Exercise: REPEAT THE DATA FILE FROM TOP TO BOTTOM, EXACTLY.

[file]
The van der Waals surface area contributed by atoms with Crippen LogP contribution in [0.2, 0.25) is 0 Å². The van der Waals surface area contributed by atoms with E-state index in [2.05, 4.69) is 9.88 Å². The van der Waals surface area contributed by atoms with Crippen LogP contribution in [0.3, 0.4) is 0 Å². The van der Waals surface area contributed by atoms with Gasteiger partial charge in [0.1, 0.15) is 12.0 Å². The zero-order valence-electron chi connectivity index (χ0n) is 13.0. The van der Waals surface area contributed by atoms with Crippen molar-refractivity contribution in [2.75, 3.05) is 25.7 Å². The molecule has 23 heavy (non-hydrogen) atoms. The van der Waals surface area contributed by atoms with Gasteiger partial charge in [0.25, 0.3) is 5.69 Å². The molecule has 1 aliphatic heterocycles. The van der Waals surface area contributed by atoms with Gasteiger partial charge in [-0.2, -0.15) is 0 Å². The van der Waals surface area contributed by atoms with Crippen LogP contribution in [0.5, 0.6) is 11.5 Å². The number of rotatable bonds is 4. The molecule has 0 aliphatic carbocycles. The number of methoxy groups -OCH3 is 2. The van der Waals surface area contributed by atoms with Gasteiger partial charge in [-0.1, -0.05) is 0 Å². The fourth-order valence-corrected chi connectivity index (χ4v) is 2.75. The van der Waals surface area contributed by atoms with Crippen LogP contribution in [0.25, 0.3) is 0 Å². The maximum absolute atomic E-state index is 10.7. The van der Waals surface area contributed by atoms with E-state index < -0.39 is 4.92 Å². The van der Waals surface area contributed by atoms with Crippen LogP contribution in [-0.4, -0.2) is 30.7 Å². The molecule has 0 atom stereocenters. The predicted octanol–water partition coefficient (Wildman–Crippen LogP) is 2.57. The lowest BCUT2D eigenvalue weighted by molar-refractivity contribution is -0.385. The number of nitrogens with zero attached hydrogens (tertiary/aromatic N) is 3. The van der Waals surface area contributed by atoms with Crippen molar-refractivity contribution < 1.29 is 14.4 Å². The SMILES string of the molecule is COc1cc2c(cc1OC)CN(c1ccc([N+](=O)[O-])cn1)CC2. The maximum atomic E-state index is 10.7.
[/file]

The van der Waals surface area contributed by atoms with Crippen LogP contribution in [0.2, 0.25) is 0 Å². The van der Waals surface area contributed by atoms with E-state index in [2.05, 4.69) is 9.88 Å². The van der Waals surface area contributed by atoms with Crippen LogP contribution in [0.3, 0.4) is 0 Å². The van der Waals surface area contributed by atoms with Gasteiger partial charge in [0.1, 0.15) is 12.0 Å². The zero-order valence-electron chi connectivity index (χ0n) is 13.0. The van der Waals surface area contributed by atoms with Crippen molar-refractivity contribution in [2.75, 3.05) is 25.7 Å². The molecule has 23 heavy (non-hydrogen) atoms. The van der Waals surface area contributed by atoms with Gasteiger partial charge in [0.25, 0.3) is 5.69 Å². The molecule has 1 aliphatic heterocycles. The van der Waals surface area contributed by atoms with Gasteiger partial charge in [-0.2, -0.15) is 0 Å². The van der Waals surface area contributed by atoms with Crippen LogP contribution in [0.5, 0.6) is 11.5 Å². The number of rotatable bonds is 4. The molecule has 0 aliphatic carbocycles. The number of methoxy groups -OCH3 is 2. The van der Waals surface area contributed by atoms with Gasteiger partial charge in [-0.1, -0.05) is 0 Å². The fourth-order valence-corrected chi connectivity index (χ4v) is 2.75. The van der Waals surface area contributed by atoms with Crippen LogP contribution in [0.25, 0.3) is 0 Å². The maximum absolute atomic E-state index is 10.7. The van der Waals surface area contributed by atoms with E-state index < -0.39 is 4.92 Å². The van der Waals surface area contributed by atoms with Crippen LogP contribution in [-0.4, -0.2) is 30.7 Å². The molecule has 0 atom stereocenters. The predicted octanol–water partition coefficient (Wildman–Crippen LogP) is 2.57. The lowest BCUT2D eigenvalue weighted by molar-refractivity contribution is -0.385. The number of nitrogens with zero attached hydrogens (tertiary/aromatic N) is 3. The van der Waals surface area contributed by atoms with Crippen molar-refractivity contribution < 1.29 is 14.4 Å². The SMILES string of the molecule is COc1cc2c(cc1OC)CN(c1ccc([N+](=O)[O-])cn1)CC2. The maximum atomic E-state index is 10.7.